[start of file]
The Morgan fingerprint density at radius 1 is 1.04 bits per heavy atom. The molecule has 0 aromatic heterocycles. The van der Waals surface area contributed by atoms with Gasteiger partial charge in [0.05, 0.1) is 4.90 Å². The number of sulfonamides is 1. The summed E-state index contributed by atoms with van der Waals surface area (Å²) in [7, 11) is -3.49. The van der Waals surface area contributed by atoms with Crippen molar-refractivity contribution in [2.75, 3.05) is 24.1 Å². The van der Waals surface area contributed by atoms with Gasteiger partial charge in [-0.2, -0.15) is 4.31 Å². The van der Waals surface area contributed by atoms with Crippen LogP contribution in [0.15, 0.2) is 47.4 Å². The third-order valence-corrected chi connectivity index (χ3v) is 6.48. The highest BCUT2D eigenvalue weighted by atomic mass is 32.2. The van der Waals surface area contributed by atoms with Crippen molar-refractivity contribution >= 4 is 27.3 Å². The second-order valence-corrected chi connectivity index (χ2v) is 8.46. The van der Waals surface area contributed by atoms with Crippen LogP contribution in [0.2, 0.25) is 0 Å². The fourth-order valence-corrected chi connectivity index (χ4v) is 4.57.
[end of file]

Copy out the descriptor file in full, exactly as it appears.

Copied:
The Morgan fingerprint density at radius 1 is 1.04 bits per heavy atom. The molecule has 0 aromatic heterocycles. The van der Waals surface area contributed by atoms with Gasteiger partial charge in [0.05, 0.1) is 4.90 Å². The number of sulfonamides is 1. The summed E-state index contributed by atoms with van der Waals surface area (Å²) in [7, 11) is -3.49. The van der Waals surface area contributed by atoms with Crippen molar-refractivity contribution in [2.75, 3.05) is 24.1 Å². The van der Waals surface area contributed by atoms with Gasteiger partial charge in [-0.2, -0.15) is 4.31 Å². The van der Waals surface area contributed by atoms with Crippen LogP contribution in [0.15, 0.2) is 47.4 Å². The third-order valence-corrected chi connectivity index (χ3v) is 6.48. The highest BCUT2D eigenvalue weighted by atomic mass is 32.2. The van der Waals surface area contributed by atoms with Crippen molar-refractivity contribution >= 4 is 27.3 Å². The second-order valence-corrected chi connectivity index (χ2v) is 8.46. The van der Waals surface area contributed by atoms with Crippen LogP contribution in [0.2, 0.25) is 0 Å². The fourth-order valence-corrected chi connectivity index (χ4v) is 4.57.